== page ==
Undergraduate GPA, undergraduate science GPA, prerequisite coursework, and prior work history are among the criteria that PA programs use to make their admissions decisions. Since there has never been an admissions assessment specifically designed for the PA curriculum, many PA educators have had to also rely on the GRE to help with admissions decisions. With difficulty in comparing GPAs from different undergraduate schools, variability in grading practices (e.g. grade inflation), and with a standardized exam that does not focus on the science subjects needed for success in PA school, PA educators have struggled to make the best admissions decisions from a large group of highly qualified applicants.

After conducting extensive research, including conversations with dozens of PA educators, it became clear to us at Exam Master that an admissions exam truly targeted to the PA profession was needed and wanted. Given the demands of the PA curriculum, PA educators felt it was paramount that applicants be assessed on their academic preparedness to ensure they could handle the rigor that awaited them —applicant familiarity with prerequisite science subjects upon admission would be fundamental to their success during the critical didactic year.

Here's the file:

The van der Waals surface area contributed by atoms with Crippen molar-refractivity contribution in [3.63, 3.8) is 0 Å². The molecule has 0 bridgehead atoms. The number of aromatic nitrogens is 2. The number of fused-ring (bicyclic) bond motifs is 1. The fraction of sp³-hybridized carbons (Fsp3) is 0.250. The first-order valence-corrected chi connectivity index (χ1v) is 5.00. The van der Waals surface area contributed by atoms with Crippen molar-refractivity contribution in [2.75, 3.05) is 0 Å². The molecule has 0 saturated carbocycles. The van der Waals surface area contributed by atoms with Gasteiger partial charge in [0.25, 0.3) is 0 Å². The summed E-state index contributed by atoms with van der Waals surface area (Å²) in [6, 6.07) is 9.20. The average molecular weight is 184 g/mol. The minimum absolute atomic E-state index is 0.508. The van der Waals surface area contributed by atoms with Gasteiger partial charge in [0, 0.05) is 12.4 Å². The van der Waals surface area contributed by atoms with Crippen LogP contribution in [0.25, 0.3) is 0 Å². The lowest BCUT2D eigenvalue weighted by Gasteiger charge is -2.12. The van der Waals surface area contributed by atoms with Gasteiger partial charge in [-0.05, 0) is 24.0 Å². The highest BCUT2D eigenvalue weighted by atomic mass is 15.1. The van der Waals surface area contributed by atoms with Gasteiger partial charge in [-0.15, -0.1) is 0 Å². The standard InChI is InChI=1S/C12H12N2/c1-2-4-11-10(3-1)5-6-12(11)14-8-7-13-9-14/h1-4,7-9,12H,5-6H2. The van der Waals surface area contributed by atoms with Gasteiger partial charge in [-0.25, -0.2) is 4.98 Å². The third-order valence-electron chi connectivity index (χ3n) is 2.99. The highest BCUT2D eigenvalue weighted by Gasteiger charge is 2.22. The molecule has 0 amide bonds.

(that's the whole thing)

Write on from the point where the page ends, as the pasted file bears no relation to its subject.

Led by Johnna Yealy, PhD, PA-C and Scott Massey, PhD, PA-C, the research and development phase of the PA-CAT featured field testing with over 35 participating PA programs, involving over 1600 students and interview candidates. The 180-item PA-CAT research exam was developed to assess student comprehension of common basic science subjects required as prerequisites by most PA programs. Results from initial testing were tracked and correlated with subsequent student performance.

PA-CAT field testing benefitted from significant community involvement and feedback. The exam was challenging, but anecdotal feedback from students suggested that the material covered was relevant to what they learned in college. PA educator Sandra Keavey, PA-C reported  a “strong correlation between scores on the PA-CAT and academic performance.” The strongest students in her program’s current cohort performed well on the PA-CAT. Keavey sees this PA-CAT as a tool helpful for screening potential applicants and identifying incoming students who may be at risk for falling behind during their didactic training.